Chip Bergh, chief executive of the jeans maker Levi Strauss, recently said his “big challenge” is Amazon’s private label apparel business. “They’re going to be massive in apparel over time,” he told Business of Fashion, the trade publication, this month. “Their real power, over time, is going to be the data they’re able to collect on their consumer. It’s just a question of time.”

It’s unclear just how far Amazon wants to go with clothing. The company sparked rumours last year with a patent for an automated clothing factory, potentially allowing it to make its own custom ranges. 

James Thomson, a consultant and former Amazon manager, views this as a logical next move.

  “Imagine if Amazon had the body dimensions of 100m customers . . . if Amazon will deliver a custom suit quickly to me for $400, I don’t care what the brand is,” he says. “Amazon doesn’t replicate other people’s businesses. They find a cheaper way to do it at a mass scale, and catch everyone going, ‘what just happened?’”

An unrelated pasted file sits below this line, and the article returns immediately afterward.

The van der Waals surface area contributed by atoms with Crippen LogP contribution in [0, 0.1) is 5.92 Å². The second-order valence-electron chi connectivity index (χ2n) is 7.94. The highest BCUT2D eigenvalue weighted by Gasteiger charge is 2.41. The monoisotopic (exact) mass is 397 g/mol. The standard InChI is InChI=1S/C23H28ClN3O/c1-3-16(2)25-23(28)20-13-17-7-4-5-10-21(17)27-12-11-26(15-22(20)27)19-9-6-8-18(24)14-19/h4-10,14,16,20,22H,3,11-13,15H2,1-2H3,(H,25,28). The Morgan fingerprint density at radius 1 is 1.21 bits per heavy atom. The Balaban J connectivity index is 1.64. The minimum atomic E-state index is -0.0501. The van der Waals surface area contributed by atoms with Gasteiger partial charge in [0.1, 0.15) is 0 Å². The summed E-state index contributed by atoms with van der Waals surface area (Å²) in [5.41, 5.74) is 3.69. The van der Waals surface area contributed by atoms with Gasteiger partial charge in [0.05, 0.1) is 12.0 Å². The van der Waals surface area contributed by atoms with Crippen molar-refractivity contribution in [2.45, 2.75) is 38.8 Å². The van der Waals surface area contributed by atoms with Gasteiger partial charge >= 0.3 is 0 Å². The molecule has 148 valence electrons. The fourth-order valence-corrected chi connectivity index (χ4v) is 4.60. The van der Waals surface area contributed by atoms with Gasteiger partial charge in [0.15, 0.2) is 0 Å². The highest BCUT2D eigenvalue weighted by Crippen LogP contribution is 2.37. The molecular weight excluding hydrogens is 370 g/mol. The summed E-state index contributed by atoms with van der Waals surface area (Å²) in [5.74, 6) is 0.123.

Is Amazon friend or foe to fashion brands?

Fashion’s biggest brands are struggling to work out how to deal with Amazon’s quiet transformation into an apparel powerhouse. Is it friend or is it foe?

“Amazon is like Voldemort,” says one fashion executive. “You hear people talk about it in hushed tones.”

For more than a decade, Nike resisted adding its popular sneakers and athleisure clothing to Amazon, even as competitors Adidas and Under Armour gave in and decided to offer themselves to the ecommerce site’s growing customer base.